Before anyone gets too worked up, the officer in the video, South Carolina Highway Patrol Officer Sean Groubert, 31, has been fired from his position and is being prosecuted for his actions.
As the video has already gone viral, chances are pretty good you’ve seen it. But in case you live under a rock:
That the stop was for a seatbelt violation, silly as that may be, really isn’t a material aspect of what followed. As any cop will happily explain, when you make a vehicle stop, you never know what’s happening in the head of the driver. It’s the unknown they fear most.
The incident began calmly enough.
“Can I see your license please?” Groubert asked.
But something quickly changed. As Jones turned around and reached into his vehicle, Groubert could be heard shouting, “Get out of the car! Get out of the car!”
The officer then fired multiple times.
What “quickly changed” seems obvious. After being asked for his license, Jones immediately acted to comply. Groubert anticipated that Jones would have his license on him. What Groubert didn’t anticipate was that Jones’ license was in the car, so that his compliance with Groubert’s request would require Jones to go into the car.
The unknown is scary. Jones complied promptly. Jones did as the officer directed. Except it didn’t conform to Groubert’s expectations, even though it’s what he asked for. See how that works? What would Jones pull from the car? A gun? A knife? A bazooka? How could Groubert know?
This is the ignorance problem. In tandem with the First Rule of Policing, ignorance is a cop’s best friend and worst nightmare. Had Jones not immediately sought to comply by reaching back into his vehicle, but rather stated in a stentorian voice that his license was inside the car, and he was going to reach into the car to retrieve it, the calculus would have changed. But not necessarily to anyone’s advantage.
The next level of the ignorance problem is that once Groubert was advised, in advance, what Jones was about to do, it creates a new dilemma. After all, Jones can say he’s reaching back into his car for his license, but is he lying? Is he trying to lull Groubert into a false sense of security so he can pull out a gun and blow Groubert away?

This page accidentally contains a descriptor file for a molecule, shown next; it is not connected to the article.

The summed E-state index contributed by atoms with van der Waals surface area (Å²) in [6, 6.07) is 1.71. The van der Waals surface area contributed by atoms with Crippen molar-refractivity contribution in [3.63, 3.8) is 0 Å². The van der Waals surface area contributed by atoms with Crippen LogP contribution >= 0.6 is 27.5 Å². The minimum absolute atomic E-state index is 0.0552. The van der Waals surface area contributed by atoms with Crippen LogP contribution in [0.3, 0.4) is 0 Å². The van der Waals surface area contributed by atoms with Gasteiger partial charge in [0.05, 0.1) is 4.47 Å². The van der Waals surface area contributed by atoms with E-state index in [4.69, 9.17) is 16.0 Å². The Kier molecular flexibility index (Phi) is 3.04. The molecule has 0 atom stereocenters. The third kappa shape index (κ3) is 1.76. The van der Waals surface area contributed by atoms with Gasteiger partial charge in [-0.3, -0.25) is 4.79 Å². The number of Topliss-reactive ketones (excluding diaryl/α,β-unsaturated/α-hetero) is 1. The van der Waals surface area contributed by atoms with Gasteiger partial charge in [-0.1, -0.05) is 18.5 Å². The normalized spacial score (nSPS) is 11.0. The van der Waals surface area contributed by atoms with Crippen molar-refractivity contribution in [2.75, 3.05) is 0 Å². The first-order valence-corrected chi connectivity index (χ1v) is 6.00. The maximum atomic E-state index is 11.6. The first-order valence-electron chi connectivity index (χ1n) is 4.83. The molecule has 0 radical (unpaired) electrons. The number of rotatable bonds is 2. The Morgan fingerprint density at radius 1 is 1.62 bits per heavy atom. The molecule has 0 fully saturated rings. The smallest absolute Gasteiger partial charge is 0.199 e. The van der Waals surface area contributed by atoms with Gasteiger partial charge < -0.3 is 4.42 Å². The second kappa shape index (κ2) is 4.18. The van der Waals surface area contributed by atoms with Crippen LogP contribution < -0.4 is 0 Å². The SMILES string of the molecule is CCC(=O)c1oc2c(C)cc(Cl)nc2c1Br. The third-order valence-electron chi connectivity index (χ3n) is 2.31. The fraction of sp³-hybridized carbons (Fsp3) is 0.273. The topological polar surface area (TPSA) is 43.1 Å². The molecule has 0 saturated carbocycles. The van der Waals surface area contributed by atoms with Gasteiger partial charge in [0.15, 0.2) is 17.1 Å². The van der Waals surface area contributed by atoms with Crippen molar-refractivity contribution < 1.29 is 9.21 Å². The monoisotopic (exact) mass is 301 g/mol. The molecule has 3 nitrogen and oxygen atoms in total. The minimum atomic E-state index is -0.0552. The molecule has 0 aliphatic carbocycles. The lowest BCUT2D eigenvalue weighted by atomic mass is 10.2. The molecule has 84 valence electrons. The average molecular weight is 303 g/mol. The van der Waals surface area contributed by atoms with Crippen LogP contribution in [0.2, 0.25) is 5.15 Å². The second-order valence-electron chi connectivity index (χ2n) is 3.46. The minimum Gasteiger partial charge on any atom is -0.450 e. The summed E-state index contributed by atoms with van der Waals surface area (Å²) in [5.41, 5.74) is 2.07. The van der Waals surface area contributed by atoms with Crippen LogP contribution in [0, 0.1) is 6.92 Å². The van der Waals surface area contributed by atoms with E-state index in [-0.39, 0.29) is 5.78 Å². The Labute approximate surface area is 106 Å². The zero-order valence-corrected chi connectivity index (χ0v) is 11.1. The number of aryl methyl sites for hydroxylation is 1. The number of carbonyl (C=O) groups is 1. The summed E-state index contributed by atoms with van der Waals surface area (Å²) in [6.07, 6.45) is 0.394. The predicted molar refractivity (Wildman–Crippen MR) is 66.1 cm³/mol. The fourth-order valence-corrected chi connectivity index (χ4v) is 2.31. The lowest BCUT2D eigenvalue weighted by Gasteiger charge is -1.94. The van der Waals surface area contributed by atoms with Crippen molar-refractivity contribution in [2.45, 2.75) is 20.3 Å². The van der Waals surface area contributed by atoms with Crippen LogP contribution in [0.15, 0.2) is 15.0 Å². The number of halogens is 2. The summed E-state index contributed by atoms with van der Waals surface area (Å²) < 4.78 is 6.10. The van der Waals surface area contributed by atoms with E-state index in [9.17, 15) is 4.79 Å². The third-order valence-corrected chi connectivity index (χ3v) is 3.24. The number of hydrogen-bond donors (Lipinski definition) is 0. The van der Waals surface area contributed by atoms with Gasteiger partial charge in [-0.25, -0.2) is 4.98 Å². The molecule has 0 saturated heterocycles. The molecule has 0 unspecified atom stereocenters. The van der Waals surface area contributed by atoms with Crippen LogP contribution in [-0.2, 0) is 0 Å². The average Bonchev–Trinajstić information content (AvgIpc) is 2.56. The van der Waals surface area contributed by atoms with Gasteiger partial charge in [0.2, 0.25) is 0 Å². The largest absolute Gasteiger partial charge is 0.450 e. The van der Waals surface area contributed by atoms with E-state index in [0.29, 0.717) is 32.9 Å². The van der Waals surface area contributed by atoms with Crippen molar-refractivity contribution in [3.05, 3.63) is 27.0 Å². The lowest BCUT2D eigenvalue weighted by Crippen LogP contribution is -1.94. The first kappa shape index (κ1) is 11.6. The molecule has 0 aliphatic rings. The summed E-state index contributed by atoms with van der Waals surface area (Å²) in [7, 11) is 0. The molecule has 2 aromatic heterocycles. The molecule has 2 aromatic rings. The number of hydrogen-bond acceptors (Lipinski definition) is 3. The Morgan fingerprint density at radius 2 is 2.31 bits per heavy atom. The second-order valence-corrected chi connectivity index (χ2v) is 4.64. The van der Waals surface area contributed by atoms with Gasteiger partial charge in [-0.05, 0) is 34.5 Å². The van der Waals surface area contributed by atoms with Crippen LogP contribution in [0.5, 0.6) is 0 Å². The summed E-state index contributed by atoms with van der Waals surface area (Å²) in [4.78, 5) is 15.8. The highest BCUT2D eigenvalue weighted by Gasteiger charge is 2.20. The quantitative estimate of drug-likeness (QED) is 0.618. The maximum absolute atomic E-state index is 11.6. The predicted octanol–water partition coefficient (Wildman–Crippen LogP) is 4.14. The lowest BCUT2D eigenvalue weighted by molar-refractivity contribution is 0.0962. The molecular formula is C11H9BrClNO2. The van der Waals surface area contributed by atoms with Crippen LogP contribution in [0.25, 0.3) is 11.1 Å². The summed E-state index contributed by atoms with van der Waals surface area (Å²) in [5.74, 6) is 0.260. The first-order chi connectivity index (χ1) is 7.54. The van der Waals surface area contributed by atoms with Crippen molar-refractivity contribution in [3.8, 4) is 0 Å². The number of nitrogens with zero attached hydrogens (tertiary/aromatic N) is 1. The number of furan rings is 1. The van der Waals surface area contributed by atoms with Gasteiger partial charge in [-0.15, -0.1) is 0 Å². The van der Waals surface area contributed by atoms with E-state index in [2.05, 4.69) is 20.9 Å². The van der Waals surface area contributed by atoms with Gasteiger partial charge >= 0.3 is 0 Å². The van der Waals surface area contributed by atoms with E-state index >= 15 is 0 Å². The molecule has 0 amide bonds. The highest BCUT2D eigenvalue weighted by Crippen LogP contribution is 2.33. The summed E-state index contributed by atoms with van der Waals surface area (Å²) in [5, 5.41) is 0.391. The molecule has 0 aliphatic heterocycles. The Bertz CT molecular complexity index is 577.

Because Groubert had no advance notice that Jones was going to go back into his vehicle, he felt no qualms about giving in to his ignorance, which justified his fear of a potential, unanticipated threat. Ignorance both feeds the threat and justifies the reaction. Had Jones explained his next action first, Groubert might hesitate to start firing, and if Jones did pull out a weapon, he would be dead. That, of course, violates the First Rule of Policing.
What makes this scenario remarkable is that there is a perfectly plausible justification for Groubert’s actions in firing first and asking later. Indeed, it happens all the time, though rarely with such a good video available. But it begs the question, what happened here that is different than what happens in so many police shootings where the victim had no weapon, no drugs, no whatever it is that is used to justify the officer’s “reasonable fear” of harm?
This isn’t to suggest at all that Groubert’s shooting Jones was, in fact, a righteous shoot. Clearly, Jones did nothing to justify getting shot, having complied immediately with Groubert’s request. Sure, he could have told the officer what he was about to do before doing so, but that’s neither a duty imposed on citizens nor how real people tend to think in these situations. Knowing that they pose no threat, they don’t assume that an explanation is needed.
But the law doesn’t inquire as to what the good guy thinks is happening when a cop begins firing. It’s only concerned with what the cop thinks is happening, and the reasonableness of fear based on ignorance is firmly grounded in our jurisprudence. Caselaw is replete with judges approving of police violence because of ignorance, when the police have absolutely no reason to believe that a person is a threat, but no assurance they’re not, which makes them a threat.
And that’s the key in the minds of police, and the judges who are charged with approving their conduct. Making it home for dinner is the First Rule of Policing. Not the second, after not shooting, killing, people for no good reason. Better dead than red, as they used to say. Anyone can pose a threat, even in the complete absence of any reason to believe they do.
That Groubert has been fired from his post and faces prosecution presents an interesting dilemma. Sure, he has no business whatsoever being entrusted with a weapon and the authority to use it. But he didn’t shoot maliciously, but due to irrational fear of the unknown.
Does this mean the rule, that a cop doesn’t have to wait for the muzzle flash to defend himself, is now abrogated? There are a lot of dead bodies littered across this country because of irrational police fear, and very few of them resulted in apologies, no less prosecutions. Was Groubert really that different?